Simpson Corp. is an entertainment firm that derives approximately 30% of its income from the Casino Knights Division, which manages gambling facilities. As auditor for Simpson Corp., you have recently overheard the following discussion between the controller and financial vice president.
Vice President: If we sell the Casino Knights Division, it seems ridiculous to segregate the results of the sale in the income statement. Separate categories tend to be absurd and confusing to the stockholders. I believe that we should simply report the gain on the sale as other income or expense without detail.
Controller: Professional pronouncements would require that we disclose this information separately in the income statement. If a sale of this type is considered unusual and infrequent, it must be reported as an extraordinary item.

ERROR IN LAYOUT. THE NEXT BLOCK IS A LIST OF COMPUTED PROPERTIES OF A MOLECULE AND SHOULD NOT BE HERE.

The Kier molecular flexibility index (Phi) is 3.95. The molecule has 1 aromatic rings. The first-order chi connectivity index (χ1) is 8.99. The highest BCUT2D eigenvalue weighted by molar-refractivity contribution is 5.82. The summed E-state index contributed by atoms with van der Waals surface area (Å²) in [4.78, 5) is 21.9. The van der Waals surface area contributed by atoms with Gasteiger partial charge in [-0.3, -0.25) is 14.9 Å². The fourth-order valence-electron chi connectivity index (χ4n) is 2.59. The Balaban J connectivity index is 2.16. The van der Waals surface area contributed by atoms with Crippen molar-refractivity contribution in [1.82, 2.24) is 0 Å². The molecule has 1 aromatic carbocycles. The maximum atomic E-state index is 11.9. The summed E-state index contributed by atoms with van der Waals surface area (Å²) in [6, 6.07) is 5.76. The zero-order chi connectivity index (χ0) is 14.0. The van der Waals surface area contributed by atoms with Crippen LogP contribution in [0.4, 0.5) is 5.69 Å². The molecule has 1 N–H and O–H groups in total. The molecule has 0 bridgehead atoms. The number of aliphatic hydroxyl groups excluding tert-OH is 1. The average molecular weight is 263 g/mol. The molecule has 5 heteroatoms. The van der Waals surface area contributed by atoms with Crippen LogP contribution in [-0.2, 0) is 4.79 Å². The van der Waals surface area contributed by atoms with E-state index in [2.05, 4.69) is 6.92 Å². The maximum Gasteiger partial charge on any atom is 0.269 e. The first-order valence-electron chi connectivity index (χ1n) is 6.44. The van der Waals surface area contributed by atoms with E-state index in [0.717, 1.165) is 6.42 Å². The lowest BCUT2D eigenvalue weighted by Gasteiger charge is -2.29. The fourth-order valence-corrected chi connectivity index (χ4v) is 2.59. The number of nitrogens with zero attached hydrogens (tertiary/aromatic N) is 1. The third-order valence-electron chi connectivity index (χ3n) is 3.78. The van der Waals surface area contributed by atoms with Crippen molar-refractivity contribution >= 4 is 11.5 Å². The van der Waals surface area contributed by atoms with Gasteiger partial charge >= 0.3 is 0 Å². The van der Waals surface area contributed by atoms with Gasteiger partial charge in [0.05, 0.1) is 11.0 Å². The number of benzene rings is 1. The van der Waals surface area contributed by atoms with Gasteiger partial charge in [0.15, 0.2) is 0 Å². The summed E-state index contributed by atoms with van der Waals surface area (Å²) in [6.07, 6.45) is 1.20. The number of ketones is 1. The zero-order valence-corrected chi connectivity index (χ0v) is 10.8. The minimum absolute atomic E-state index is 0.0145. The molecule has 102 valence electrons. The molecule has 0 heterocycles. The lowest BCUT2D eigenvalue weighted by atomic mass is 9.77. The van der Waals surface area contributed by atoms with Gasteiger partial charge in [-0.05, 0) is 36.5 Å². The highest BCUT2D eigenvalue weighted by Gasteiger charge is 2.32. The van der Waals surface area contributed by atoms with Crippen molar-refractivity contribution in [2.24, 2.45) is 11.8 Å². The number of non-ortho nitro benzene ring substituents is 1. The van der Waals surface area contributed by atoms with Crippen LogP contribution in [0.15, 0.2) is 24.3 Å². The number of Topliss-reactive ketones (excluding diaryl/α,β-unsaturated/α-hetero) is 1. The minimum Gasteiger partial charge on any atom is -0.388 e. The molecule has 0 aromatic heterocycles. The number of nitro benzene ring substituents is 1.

Vice President: What about the walkout we had last month when employees were upset about their commission income? Would this situation not also be an extraordinary item?
Controller: I am not sure whether this item would be reported as extraordinary or not.
Vice President: Oh well, it doesn’t make any difference because the net effect of all these items is immaterial, so no disclosure is necessary.
(a) On the basis of the foregoing discussion, answer the following questions: Who is correct about handling the sale? What would be the correct income statement presentation for the sale of the Casino Knights Division?
(b) How should the walkout by the employees be reported?
(c) What do you think about the vice president’s observation on materiality?
(d) What are the earnings per share implications of these topics?
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